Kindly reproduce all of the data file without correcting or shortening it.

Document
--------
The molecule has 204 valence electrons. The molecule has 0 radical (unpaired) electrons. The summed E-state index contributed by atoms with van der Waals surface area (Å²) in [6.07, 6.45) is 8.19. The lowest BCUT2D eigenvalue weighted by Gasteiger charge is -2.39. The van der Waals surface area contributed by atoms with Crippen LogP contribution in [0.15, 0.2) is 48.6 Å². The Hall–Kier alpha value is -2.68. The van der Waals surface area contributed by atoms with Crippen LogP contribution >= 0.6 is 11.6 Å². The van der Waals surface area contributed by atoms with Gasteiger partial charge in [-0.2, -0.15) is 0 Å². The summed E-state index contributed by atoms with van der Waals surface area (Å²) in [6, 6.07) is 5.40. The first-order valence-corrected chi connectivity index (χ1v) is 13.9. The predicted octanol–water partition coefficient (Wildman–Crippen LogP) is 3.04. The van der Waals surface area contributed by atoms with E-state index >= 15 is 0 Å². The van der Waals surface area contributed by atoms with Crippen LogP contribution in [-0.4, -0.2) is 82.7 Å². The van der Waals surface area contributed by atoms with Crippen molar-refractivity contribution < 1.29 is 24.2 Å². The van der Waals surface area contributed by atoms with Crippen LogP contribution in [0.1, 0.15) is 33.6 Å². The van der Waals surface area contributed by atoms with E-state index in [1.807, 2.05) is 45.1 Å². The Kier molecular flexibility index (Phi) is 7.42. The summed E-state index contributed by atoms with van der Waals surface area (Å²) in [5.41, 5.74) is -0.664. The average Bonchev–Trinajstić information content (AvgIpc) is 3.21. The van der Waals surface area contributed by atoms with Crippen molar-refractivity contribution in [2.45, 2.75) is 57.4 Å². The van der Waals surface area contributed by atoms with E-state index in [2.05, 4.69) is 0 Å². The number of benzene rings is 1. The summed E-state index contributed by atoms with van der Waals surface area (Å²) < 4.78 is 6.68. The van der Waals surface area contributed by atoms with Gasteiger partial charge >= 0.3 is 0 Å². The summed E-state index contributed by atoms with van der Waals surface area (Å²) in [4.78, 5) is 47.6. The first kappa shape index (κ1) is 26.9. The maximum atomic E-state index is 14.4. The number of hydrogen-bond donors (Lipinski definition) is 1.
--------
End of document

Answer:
The molecule has 204 valence electrons. The molecule has 0 radical (unpaired) electrons. The summed E-state index contributed by atoms with van der Waals surface area (Å²) in [6.07, 6.45) is 8.19. The lowest BCUT2D eigenvalue weighted by Gasteiger charge is -2.39. The van der Waals surface area contributed by atoms with Crippen LogP contribution in [0.15, 0.2) is 48.6 Å². The Hall–Kier alpha value is -2.68. The van der Waals surface area contributed by atoms with Crippen LogP contribution >= 0.6 is 11.6 Å². The van der Waals surface area contributed by atoms with Gasteiger partial charge in [-0.2, -0.15) is 0 Å². The summed E-state index contributed by atoms with van der Waals surface area (Å²) in [6, 6.07) is 5.40. The first-order valence-corrected chi connectivity index (χ1v) is 13.9. The predicted octanol–water partition coefficient (Wildman–Crippen LogP) is 3.04. The van der Waals surface area contributed by atoms with E-state index >= 15 is 0 Å². The van der Waals surface area contributed by atoms with Crippen LogP contribution in [-0.4, -0.2) is 82.7 Å². The van der Waals surface area contributed by atoms with Crippen molar-refractivity contribution < 1.29 is 24.2 Å². The van der Waals surface area contributed by atoms with Crippen LogP contribution in [0.1, 0.15) is 33.6 Å². The van der Waals surface area contributed by atoms with E-state index in [1.807, 2.05) is 45.1 Å². The Kier molecular flexibility index (Phi) is 7.42. The summed E-state index contributed by atoms with van der Waals surface area (Å²) in [5.41, 5.74) is -0.664. The average Bonchev–Trinajstić information content (AvgIpc) is 3.21. The van der Waals surface area contributed by atoms with Crippen molar-refractivity contribution in [2.45, 2.75) is 57.4 Å². The van der Waals surface area contributed by atoms with E-state index in [2.05, 4.69) is 0 Å². The number of benzene rings is 1. The summed E-state index contributed by atoms with van der Waals surface area (Å²) < 4.78 is 6.68. The van der Waals surface area contributed by atoms with Gasteiger partial charge >= 0.3 is 0 Å². The summed E-state index contributed by atoms with van der Waals surface area (Å²) in [4.78, 5) is 47.6. The first kappa shape index (κ1) is 26.9. The maximum atomic E-state index is 14.4. The number of hydrogen-bond donors (Lipinski definition) is 1.